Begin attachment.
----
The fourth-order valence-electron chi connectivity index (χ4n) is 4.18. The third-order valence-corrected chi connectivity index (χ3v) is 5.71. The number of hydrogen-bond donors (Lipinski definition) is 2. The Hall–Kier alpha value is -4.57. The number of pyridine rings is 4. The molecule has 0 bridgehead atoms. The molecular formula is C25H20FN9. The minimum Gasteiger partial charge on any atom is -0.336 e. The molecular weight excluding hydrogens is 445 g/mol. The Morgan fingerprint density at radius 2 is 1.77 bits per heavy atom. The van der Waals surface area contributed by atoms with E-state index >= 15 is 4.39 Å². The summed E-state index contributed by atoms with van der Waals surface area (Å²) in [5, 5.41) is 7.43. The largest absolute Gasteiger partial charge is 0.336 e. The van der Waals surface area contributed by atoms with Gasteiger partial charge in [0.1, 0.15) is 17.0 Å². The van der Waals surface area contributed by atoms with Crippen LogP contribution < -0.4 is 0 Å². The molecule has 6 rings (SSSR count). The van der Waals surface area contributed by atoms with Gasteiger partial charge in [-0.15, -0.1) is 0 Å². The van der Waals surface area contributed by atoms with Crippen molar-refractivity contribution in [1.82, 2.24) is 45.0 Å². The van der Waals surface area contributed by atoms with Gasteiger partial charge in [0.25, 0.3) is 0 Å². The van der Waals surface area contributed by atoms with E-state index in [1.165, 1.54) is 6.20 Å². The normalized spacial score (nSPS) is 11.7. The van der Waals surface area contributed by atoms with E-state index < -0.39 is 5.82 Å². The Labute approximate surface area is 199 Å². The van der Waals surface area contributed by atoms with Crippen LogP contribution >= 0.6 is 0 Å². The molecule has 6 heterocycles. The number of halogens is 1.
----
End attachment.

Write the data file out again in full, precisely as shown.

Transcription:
The fourth-order valence-electron chi connectivity index (χ4n) is 4.18. The third-order valence-corrected chi connectivity index (χ3v) is 5.71. The number of hydrogen-bond donors (Lipinski definition) is 2. The Hall–Kier alpha value is -4.57. The number of pyridine rings is 4. The molecule has 0 bridgehead atoms. The molecular formula is C25H20FN9. The minimum Gasteiger partial charge on any atom is -0.336 e. The molecular weight excluding hydrogens is 445 g/mol. The Morgan fingerprint density at radius 2 is 1.77 bits per heavy atom. The van der Waals surface area contributed by atoms with E-state index >= 15 is 4.39 Å². The summed E-state index contributed by atoms with van der Waals surface area (Å²) in [5, 5.41) is 7.43. The largest absolute Gasteiger partial charge is 0.336 e. The van der Waals surface area contributed by atoms with Gasteiger partial charge in [0.1, 0.15) is 17.0 Å². The van der Waals surface area contributed by atoms with Crippen LogP contribution < -0.4 is 0 Å². The molecule has 6 rings (SSSR count). The van der Waals surface area contributed by atoms with Gasteiger partial charge in [-0.15, -0.1) is 0 Å². The van der Waals surface area contributed by atoms with Crippen molar-refractivity contribution in [1.82, 2.24) is 45.0 Å². The van der Waals surface area contributed by atoms with Gasteiger partial charge in [0.25, 0.3) is 0 Å². The van der Waals surface area contributed by atoms with E-state index in [1.165, 1.54) is 6.20 Å². The normalized spacial score (nSPS) is 11.7. The van der Waals surface area contributed by atoms with E-state index < -0.39 is 5.82 Å². The Labute approximate surface area is 199 Å². The van der Waals surface area contributed by atoms with Crippen LogP contribution >= 0.6 is 0 Å². The molecule has 6 heterocycles. The number of halogens is 1.